It's been a long 22 months since the first of thousands of classified government documents became public in what has turned into a drumbeat of astonishing revelations about the scope of mass surveillance carried out by the United States government.
On Tuesday evening, USA Today detailed a massive surveillance operation, run by the intelligence arm of the Drug Enforcement Agency, that began in 1992. The DEA revealed the existence of the now-discontinued program back in January, and USA Today's account offers remarkable details about how it worked.
The program, which enabled the United States to secretly track billions of phone calls made by millions of U.S. citizens over a period of decades, was a blueprint for the NSA surveillance that would come after it, with similarities too close to be coincidental, according to USA Today. Officials didn't collect the content of Americans' calls, the newspaper reports, but it gathered extensive data that enabled agents to stitch together detailed communications records and "link them to troves of other police and intelligence data" from the FBI, Customs, and other agencies.
The latest details are striking, not only because they reveal new depths of secret government surveillance, but also for how they reveal a continuum from the pre-9/11 War on Drugs to the post-9/11 War on Terror. That connection emerged almost immediately after the terrorist attacks—and it wasn't just rhetorical, it was literal: "Since the start of their bombing campaign [in Afghanistan]," The New York Times wrote in November 2001, "allied officials have tried to link the new war on terror to the old war on drugs." Taxes on poppy farmers who supplied Afghanistan's opium trade helped finance terrorist groups, the newspaper reported at the time.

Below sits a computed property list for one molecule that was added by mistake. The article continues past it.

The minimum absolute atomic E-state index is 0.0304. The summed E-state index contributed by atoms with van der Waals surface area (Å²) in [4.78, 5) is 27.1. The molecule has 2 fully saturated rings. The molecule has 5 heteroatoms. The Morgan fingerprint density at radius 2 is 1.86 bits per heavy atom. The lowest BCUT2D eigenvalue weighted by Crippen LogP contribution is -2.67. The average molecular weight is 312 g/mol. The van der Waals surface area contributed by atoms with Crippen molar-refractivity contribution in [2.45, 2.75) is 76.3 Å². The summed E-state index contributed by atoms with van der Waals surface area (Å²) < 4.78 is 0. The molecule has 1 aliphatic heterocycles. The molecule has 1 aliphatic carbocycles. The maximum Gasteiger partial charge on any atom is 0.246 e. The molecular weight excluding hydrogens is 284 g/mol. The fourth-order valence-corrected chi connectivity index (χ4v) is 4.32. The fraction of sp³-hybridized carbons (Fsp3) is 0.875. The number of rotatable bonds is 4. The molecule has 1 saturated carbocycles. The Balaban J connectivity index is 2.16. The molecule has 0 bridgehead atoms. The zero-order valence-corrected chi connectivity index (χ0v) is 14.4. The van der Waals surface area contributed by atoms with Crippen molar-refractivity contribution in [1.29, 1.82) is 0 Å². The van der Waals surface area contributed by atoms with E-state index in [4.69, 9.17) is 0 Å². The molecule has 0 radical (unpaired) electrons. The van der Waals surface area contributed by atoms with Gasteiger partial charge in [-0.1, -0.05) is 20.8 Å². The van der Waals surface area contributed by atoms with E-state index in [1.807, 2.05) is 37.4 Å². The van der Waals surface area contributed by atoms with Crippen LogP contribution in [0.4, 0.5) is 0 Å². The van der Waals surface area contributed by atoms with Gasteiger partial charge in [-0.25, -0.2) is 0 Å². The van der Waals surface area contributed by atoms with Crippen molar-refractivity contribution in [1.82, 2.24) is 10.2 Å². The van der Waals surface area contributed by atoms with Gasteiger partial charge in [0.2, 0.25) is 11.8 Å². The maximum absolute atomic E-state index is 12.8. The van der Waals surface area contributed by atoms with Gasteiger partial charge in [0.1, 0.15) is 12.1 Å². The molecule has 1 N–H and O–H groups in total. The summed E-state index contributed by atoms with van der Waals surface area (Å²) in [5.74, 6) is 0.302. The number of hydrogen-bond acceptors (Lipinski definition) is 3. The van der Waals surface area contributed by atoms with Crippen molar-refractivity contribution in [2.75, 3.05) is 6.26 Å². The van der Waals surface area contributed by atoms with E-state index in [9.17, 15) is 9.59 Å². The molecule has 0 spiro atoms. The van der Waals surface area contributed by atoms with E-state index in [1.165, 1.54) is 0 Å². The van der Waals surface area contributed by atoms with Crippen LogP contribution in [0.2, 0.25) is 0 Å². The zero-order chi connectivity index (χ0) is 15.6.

Since then, both wars have become political shorthand. Both are brutally expensive and arguably un-winnable. And in both cases, use of the word "war" is a deliberate and calculated language choice. Americans are taught that a war is something an entire nation must fight, and something that requires sacrifice for the greater good. Considered in the context of government surveillance, both "wars" are euphemisms for a specific kind of government rationalization.
“The government has repeatedly tried to justify its spying activities on national security grounds, but it turns out it was doing much the same thing for years in aid of ordinary criminal investigations," said the ACLU attorney Patrick Toomey in an email via a spokesperson Tuesday night. "These new revelations are a reminder of how little we still know about the government's surveillance activities—including dragnet programs that operated for decades in secret."
We might actually be able to pinpoint the moment—sometime in 2002—when the rhetoric switched from "drugs" to "terror" as a reason officials gave to citizens who might question their actions. Take a look at Google's count of published incidences of the phrase "war on drugs" versus published incidences of the phrase "war on terror" over a 50-year period.